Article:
The demand on Washington to “refrain from supporting organizations, groups or individuals calling for an unconstitutional change of power” is also a non-starter given Western concerns regarding how the Russian authorities restrict Western-backed NGOs.
NATO members will also not legally commit to exclude new members. Such a pledge goes against the alliance’s principles. It would be difficult for some member governments to secure domestic parliamentary ratification of any pledge. Even more implausible is the demand that NATO remove all foreign military forces and infrastructure from any countries there were not alliance members in 1997. These countries include Albania, Bulgaria, the Czech Republic, Croatia, Estonia, Hungary, Latvia, Lithuania, Montenegro, North Macedonia, Poland, Romania, Slovakia, and Slovenia.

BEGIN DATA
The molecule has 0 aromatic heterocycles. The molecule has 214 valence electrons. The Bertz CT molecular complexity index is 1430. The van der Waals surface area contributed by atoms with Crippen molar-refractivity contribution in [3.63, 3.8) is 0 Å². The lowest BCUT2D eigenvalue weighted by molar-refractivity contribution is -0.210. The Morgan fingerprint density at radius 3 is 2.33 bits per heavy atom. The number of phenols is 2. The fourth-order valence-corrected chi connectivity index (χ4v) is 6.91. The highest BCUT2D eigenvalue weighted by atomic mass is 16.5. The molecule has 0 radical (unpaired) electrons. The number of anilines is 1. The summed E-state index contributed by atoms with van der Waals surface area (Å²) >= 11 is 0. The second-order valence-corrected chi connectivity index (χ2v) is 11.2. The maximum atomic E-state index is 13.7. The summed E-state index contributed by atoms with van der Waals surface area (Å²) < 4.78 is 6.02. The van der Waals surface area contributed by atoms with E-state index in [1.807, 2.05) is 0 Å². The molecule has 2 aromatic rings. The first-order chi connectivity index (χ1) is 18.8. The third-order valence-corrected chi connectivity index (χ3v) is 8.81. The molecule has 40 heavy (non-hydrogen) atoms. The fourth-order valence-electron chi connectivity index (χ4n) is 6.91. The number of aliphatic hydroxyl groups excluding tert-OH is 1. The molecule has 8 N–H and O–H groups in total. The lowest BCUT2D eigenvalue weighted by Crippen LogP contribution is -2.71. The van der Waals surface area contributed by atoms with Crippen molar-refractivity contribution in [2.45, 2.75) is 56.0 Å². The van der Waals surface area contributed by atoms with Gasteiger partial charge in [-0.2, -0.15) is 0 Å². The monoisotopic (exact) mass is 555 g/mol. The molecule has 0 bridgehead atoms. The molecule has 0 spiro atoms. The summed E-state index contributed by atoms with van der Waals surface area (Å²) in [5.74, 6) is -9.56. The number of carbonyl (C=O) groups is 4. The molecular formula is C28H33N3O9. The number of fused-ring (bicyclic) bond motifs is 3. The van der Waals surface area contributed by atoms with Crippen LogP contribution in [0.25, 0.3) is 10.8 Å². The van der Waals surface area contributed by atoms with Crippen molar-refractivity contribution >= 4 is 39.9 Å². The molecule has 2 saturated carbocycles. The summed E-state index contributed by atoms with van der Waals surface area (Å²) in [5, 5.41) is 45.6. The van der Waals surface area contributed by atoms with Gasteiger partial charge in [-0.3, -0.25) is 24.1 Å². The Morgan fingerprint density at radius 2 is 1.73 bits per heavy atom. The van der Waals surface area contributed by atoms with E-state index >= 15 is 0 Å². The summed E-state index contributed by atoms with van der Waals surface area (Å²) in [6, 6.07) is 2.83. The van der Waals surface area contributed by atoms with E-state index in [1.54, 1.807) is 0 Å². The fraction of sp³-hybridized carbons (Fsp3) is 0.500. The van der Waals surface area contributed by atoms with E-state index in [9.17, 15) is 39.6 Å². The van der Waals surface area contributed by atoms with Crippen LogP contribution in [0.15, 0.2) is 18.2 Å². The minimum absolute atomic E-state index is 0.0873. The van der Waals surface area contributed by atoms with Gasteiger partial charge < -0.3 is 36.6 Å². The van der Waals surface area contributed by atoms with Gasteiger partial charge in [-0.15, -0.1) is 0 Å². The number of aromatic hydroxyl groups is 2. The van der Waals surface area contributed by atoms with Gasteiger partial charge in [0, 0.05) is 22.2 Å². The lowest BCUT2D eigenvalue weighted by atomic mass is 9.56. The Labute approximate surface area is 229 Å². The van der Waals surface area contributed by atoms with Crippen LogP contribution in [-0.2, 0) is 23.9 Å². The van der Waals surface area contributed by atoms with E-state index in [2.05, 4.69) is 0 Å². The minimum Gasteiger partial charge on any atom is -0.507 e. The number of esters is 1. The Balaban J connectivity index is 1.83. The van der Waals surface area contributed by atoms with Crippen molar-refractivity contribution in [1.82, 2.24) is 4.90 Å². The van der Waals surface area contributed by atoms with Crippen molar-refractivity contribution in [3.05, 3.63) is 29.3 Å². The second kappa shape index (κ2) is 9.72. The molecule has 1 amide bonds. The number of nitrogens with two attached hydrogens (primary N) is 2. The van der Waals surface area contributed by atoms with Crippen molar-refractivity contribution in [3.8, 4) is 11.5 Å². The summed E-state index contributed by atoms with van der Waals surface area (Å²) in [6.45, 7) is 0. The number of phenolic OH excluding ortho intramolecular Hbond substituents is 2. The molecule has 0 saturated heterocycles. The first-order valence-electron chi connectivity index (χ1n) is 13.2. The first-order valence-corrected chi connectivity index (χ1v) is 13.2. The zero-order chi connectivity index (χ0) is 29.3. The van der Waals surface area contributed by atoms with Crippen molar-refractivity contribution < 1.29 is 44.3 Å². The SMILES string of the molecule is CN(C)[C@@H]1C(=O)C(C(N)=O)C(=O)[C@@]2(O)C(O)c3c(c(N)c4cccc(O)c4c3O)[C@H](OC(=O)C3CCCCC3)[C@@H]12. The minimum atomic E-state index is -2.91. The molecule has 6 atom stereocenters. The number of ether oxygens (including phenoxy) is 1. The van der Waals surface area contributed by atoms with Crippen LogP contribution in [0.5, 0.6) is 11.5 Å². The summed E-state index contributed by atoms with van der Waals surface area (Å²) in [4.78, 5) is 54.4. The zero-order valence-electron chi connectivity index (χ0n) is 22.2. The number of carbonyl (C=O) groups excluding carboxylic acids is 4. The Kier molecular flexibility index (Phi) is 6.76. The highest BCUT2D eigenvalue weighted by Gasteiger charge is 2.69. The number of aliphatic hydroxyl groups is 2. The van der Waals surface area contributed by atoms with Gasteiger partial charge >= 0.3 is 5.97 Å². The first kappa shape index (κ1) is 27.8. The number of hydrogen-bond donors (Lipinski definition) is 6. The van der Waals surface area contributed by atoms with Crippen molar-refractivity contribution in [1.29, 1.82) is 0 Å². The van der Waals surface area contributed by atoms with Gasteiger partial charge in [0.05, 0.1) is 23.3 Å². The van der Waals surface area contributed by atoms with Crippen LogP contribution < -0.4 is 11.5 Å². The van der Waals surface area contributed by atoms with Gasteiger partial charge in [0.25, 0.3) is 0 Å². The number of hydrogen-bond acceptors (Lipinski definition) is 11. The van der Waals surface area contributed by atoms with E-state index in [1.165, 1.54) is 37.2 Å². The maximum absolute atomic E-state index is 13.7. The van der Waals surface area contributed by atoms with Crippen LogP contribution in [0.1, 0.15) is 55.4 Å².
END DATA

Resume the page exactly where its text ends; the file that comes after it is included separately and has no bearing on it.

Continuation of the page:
The proposed ban on all NATO military activity on the territory of Ukraine and other countries near western Russia reflects Moscow’s pining for its Cold War sphere-of-influence in Eastern Europe, Central Asia, and the South Caucasus. This approach has been evident for a century, seen in Stalin’s approach toward Hitler’s Germany and then Churchill and Roosevelt. Some alliance members would insist on continuing joint training and exercises with former Soviet republics that requested the assistance.
Though NATO has de facto accepted a series of buffer states between Russia and eastern alliance members, formally accepting such a sphere is politically impossible in Western democracies. That said, Moscow has created an artificial crisis since there are no prospects of Ukraine entering NATO anytime soon due to the lack of an alliance consensus on the issue.